Explore this fantastic landscape and enjoy a warm welcome from the people of the North Pennines!
As you explore you'll find open heather moors, delightful dales, tumbling upland rivers, wonderful woods, close knit communities, glorious waterfalls, fantastic birds, stone-built villages, intriguing imprints of a mining and industrial past, distinctive plants and much, much more!
Visit the Explore North Pennines portal to discover the amazing range of activities available across the AONB. At the heart of this site is an interactive map which will allow you to search by activity, interest and location.
The North Pennines can be split up into five distinct areas:
The North Pennines is an excellent place to get to grips with nature, wildlife and earth heritage - 22,000 pairs of wading birds nest in the area, red squirrels are relatively easy to spot, upland hay meadows are blooming - what more could you ask for? In the North Pennines you'll find: 40% of the UK's upland hay meadows; 30% of England's upland heathland; 27% of its blanket bog; 80% of England's black grouse; red squirrels, otters and rare arctic alpine plants.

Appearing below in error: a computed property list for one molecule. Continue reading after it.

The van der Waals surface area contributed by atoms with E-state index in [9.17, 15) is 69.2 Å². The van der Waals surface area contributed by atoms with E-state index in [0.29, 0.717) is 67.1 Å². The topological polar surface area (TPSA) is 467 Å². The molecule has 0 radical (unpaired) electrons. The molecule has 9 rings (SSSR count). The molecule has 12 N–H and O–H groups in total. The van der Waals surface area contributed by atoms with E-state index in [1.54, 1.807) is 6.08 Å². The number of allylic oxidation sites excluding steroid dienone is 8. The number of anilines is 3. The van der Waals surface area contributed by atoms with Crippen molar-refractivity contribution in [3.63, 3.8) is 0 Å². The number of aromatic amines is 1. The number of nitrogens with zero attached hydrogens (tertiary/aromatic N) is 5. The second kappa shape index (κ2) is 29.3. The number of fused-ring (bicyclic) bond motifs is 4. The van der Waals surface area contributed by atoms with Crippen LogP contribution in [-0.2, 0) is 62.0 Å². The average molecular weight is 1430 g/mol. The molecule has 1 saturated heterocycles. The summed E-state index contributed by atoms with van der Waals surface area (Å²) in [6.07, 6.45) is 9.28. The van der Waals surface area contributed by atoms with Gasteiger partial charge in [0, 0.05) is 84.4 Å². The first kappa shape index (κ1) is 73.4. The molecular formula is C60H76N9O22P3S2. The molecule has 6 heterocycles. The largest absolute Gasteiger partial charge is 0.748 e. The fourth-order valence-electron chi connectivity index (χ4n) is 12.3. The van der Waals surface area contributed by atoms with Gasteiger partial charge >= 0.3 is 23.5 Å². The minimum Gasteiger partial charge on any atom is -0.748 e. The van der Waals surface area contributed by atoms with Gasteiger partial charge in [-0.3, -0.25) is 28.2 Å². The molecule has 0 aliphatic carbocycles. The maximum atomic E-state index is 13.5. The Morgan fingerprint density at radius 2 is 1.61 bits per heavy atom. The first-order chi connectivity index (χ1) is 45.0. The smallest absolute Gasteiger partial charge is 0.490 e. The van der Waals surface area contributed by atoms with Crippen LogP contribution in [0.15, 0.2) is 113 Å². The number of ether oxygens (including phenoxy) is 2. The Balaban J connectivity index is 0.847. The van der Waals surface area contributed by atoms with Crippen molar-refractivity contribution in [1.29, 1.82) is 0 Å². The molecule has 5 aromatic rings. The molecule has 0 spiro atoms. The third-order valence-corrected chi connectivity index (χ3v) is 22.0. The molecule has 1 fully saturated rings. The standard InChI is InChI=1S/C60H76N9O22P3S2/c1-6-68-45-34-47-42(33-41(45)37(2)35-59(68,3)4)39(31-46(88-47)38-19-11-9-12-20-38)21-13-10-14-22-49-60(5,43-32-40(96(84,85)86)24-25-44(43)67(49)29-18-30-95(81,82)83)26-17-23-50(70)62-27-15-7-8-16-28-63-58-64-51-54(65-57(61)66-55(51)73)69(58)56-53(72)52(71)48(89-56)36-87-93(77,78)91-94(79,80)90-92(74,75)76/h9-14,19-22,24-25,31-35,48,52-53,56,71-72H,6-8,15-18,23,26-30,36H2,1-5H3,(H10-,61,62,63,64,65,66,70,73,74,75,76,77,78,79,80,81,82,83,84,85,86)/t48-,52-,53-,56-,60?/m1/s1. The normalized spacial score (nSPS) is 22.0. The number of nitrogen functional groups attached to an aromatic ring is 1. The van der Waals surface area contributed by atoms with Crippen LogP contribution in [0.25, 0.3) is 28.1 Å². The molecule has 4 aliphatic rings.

Opportunities for quiet recreation - cycling (on and off-road), walking, horse riding, fishing, climbing, birdwatching, water sports, winter sports - abound and are often the best way to appreciate the special qualities of the North Pennines.
Local communities, landowners, farmers and estate managers look after the living landscapes of the North Pennines. These people have helped shape the landscape for centuries and this continues today. Everyone who has an interest in the North Pennines has a responsibility to care for the AONB. You can do your bit by being a green visitor.
Please help us to ensure that our children's children can also experience the splendour of this magical and inspiring landscape by following the Countryside Code and the Moorland Visitor’s Code.